IS is expanding its sphere of control outside Iraq and Syria by providing general guidance and support to the local campaigns of other jihadists which at first appear to have no ostensible connection to IS. If thereby IS can successfully integrate itself into the power vacuum of a conflict zone, this will sooner or later be made official through the acknowledgment of the local jihadists as official affiliates of IS and/or the public announcement of a new province. IS is pursuing this strategy in Libya and Afghanistan, for example. To date, IS has established provinces in almost a dozen countries stretching from West and North Africa to Southeast Asia and the Caucasus. In addition, about thirty countries have jihadist groups that claim allegiance to IS, including Nigeria and the Philippines. (“The Mystery of ISIS“, The New York Review of Books, 13.08.2015). Expansion gives IS a number of benefits. For a start, it allows the terror group to absorb losses while maintaining its narrative of “God-given” success; setbacks on one front can be conveniently masked by successes on another. (Harleen Gambhir, “ISIS Global Intsum“, Institute for the Study of War, 07.05.2015). It also allows IS to adapt to new fronts and environments, adding to the terror group’s skill set. Furthermore, a presence in various places increases the resilience of IS’ primary campaign in Iraq and Syria. Should IS lose the urban centres in Iraq and Syria, the terror group can move to their beachhead in North Africa, Libya. Should the security situation in this country stabilise, IS could instead start destabilising Tunis next door to build a base of operations there, moving southwards into the Sahel, or eastwards to Yemen and Afghanistan. (Jonathan Githens-Mazer, “To Defeat Daesh Start with Their Strategy“, Royal United Services Institute, 06.07.2015).For attacks in the West, IS counts on three different types of foreign recruits. The first are battle-tested foreign fighters, returning from Iraq and Syria in order to execute terror attacks in their home countries. The second are longstanding jihadist sympathisers with some loose contact to the terror group, who often receive some formal training or logistical support but operate semi-autonomously. The third are so-called “lone wolves”, individuals who sympathise with the cause of jihadism, but have no formal training or direct affiliation with IS. (Prem Mahadevan, “Resurgent Radicalism“, Center for Security Studies, 01.04.2015). IS encourages all three types of recruit to carry out lethal terror attacks against “soft targets” in the West and elsewhere. Such attacks have become an important element of IS strategy. Besides receiving significantly more media coverage than attacks in the Middle East, they are important in maintaining the morale of the terror group’s members and sympathisers. Furthermore, the polarisation such attacks likely create between the general public and local Muslim communities confirms IS’ narrative of a global fight against Islam. They are intended to provoke responses among western governments and societies that alienate and radicalise more Muslims. (Gambhir, “ISIS Global Intsum“).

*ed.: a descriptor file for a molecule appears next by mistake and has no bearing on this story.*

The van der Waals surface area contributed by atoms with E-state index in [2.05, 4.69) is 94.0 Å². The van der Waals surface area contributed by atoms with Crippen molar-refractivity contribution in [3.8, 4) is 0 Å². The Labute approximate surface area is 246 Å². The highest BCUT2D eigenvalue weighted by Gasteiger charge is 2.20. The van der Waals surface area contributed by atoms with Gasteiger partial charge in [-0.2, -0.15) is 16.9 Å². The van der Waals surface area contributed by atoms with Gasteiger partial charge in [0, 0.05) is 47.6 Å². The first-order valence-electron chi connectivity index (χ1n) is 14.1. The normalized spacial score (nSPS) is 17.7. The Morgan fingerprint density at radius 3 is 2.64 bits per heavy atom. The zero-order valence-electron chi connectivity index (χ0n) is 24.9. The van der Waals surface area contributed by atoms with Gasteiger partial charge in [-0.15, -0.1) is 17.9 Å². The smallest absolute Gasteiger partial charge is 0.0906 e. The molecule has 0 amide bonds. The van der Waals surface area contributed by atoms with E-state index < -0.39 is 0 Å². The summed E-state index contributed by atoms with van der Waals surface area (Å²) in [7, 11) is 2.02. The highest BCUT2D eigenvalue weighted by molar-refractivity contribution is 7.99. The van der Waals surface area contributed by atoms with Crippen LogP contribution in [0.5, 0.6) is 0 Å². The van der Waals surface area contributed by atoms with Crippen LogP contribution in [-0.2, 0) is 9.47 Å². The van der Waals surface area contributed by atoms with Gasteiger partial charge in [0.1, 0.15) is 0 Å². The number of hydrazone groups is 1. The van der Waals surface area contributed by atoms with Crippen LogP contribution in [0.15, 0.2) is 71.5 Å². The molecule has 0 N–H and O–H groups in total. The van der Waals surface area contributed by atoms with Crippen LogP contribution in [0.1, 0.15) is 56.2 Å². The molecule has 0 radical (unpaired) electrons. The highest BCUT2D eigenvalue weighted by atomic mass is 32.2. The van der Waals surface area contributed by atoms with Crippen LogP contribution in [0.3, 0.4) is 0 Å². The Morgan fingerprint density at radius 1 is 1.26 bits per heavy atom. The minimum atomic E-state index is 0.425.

In conclusion, the recruitment of both ex-Ba’athists, after the US invasion in Iraq, and foreign recruits has been instrumental in the rise of IS, making it one of the decisive factors for the success of the terror group. The former lent it the necessary knowledge and experience to morph from a terror organisation into a totalitarian ruler of a self-styled state with a capable fighting force and intelligence service. The latter provides IS not only with the necessary human resources to run the caliphate but also the volunteers to fight its battles. Furthermore, foreign recruits who do not travel to Iraq and Syria or return from there help IS to expand its influence abroad and take their campaign into the cities of its many enemies around the globe.
In the second part of this series of articles, the author argues that the caliphate is the second key factor for the success of IS.
 Since its beginnings as Jama’at al-Tawhid wal-Jihad, the terrorist group today known under the name Islamic State, Islamic State in Iraq and Syria, or Daesh has changed its leader and name several times. For reasons of clarity, throughout this series of articles, it is referred to only as Islamic State or its abbreviation IS.